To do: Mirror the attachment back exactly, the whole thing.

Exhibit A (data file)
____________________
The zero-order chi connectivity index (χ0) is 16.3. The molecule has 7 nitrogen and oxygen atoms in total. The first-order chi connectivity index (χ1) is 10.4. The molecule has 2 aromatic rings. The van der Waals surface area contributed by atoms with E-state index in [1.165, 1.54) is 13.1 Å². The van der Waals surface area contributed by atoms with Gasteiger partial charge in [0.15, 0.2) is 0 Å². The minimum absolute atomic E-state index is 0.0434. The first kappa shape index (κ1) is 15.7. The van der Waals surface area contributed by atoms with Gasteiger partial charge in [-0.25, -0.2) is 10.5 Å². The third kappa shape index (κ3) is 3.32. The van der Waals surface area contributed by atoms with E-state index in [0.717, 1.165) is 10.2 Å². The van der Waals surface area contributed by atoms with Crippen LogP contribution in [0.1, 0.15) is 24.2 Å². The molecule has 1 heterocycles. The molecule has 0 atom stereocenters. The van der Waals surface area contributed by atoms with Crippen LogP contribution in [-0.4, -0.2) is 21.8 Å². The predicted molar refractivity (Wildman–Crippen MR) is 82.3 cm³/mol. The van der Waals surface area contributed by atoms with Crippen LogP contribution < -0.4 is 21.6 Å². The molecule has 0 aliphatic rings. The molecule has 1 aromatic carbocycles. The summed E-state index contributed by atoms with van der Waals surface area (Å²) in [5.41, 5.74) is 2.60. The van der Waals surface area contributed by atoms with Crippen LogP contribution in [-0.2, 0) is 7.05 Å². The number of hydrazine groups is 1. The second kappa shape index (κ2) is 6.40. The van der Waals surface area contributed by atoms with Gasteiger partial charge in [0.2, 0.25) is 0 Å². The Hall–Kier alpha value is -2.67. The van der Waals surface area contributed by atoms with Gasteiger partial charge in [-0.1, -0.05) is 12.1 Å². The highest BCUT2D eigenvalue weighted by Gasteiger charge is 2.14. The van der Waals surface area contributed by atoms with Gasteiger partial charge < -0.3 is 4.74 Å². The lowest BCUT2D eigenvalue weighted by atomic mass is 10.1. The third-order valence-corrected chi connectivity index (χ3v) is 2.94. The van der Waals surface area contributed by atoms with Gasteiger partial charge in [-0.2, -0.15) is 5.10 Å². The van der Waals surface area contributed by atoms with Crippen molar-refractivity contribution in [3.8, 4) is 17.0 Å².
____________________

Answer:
The zero-order chi connectivity index (χ0) is 16.3. The molecule has 7 nitrogen and oxygen atoms in total. The first-order chi connectivity index (χ1) is 10.4. The molecule has 2 aromatic rings. The van der Waals surface area contributed by atoms with E-state index in [1.165, 1.54) is 13.1 Å². The van der Waals surface area contributed by atoms with Gasteiger partial charge in [0.15, 0.2) is 0 Å². The minimum absolute atomic E-state index is 0.0434. The first kappa shape index (κ1) is 15.7. The van der Waals surface area contributed by atoms with Gasteiger partial charge in [-0.25, -0.2) is 10.5 Å². The third kappa shape index (κ3) is 3.32. The van der Waals surface area contributed by atoms with E-state index in [0.717, 1.165) is 10.2 Å². The van der Waals surface area contributed by atoms with Crippen LogP contribution in [0.1, 0.15) is 24.2 Å². The molecule has 1 heterocycles. The molecule has 0 atom stereocenters. The van der Waals surface area contributed by atoms with Crippen LogP contribution in [-0.4, -0.2) is 21.8 Å². The predicted molar refractivity (Wildman–Crippen MR) is 82.3 cm³/mol. The van der Waals surface area contributed by atoms with Crippen LogP contribution < -0.4 is 21.6 Å². The molecule has 0 aliphatic rings. The molecule has 1 aromatic carbocycles. The summed E-state index contributed by atoms with van der Waals surface area (Å²) in [5.41, 5.74) is 2.60. The van der Waals surface area contributed by atoms with Crippen LogP contribution in [-0.2, 0) is 7.05 Å². The number of hydrazine groups is 1. The second kappa shape index (κ2) is 6.40. The van der Waals surface area contributed by atoms with Gasteiger partial charge in [0.2, 0.25) is 0 Å². The Hall–Kier alpha value is -2.67. The van der Waals surface area contributed by atoms with Gasteiger partial charge in [-0.1, -0.05) is 12.1 Å². The highest BCUT2D eigenvalue weighted by Gasteiger charge is 2.14. The van der Waals surface area contributed by atoms with Gasteiger partial charge < -0.3 is 4.74 Å². The lowest BCUT2D eigenvalue weighted by atomic mass is 10.1. The third-order valence-corrected chi connectivity index (χ3v) is 2.94. The van der Waals surface area contributed by atoms with Gasteiger partial charge in [-0.2, -0.15) is 5.10 Å². The van der Waals surface area contributed by atoms with Crippen molar-refractivity contribution in [3.8, 4) is 17.0 Å².